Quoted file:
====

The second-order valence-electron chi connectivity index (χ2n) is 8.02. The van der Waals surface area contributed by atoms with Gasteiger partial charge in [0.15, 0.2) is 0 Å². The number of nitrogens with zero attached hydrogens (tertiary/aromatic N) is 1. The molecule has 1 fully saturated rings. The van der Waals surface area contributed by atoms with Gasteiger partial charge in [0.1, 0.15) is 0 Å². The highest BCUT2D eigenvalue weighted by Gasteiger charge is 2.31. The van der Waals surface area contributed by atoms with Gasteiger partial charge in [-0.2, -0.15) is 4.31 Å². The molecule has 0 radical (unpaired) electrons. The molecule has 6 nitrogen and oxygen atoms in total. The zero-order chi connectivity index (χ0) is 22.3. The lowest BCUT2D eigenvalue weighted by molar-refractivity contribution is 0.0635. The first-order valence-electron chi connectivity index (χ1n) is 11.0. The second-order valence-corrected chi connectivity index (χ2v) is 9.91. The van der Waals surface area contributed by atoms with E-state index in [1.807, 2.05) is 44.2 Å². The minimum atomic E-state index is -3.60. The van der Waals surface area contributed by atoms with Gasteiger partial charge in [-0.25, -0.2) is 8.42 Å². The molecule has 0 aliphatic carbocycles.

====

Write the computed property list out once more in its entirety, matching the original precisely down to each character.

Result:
The second-order valence-electron chi connectivity index (χ2n) is 8.02. The van der Waals surface area contributed by atoms with Gasteiger partial charge in [0.15, 0.2) is 0 Å². The number of nitrogens with zero attached hydrogens (tertiary/aromatic N) is 1. The molecule has 1 fully saturated rings. The van der Waals surface area contributed by atoms with Gasteiger partial charge in [0.1, 0.15) is 0 Å². The highest BCUT2D eigenvalue weighted by Gasteiger charge is 2.31. The van der Waals surface area contributed by atoms with Gasteiger partial charge in [-0.2, -0.15) is 4.31 Å². The molecule has 0 radical (unpaired) electrons. The molecule has 6 nitrogen and oxygen atoms in total. The zero-order chi connectivity index (χ0) is 22.3. The lowest BCUT2D eigenvalue weighted by molar-refractivity contribution is 0.0635. The first-order valence-electron chi connectivity index (χ1n) is 11.0. The second-order valence-corrected chi connectivity index (χ2v) is 9.91. The van der Waals surface area contributed by atoms with E-state index in [1.807, 2.05) is 44.2 Å². The minimum atomic E-state index is -3.60. The van der Waals surface area contributed by atoms with Gasteiger partial charge in [-0.25, -0.2) is 8.42 Å². The molecule has 0 aliphatic carbocycles.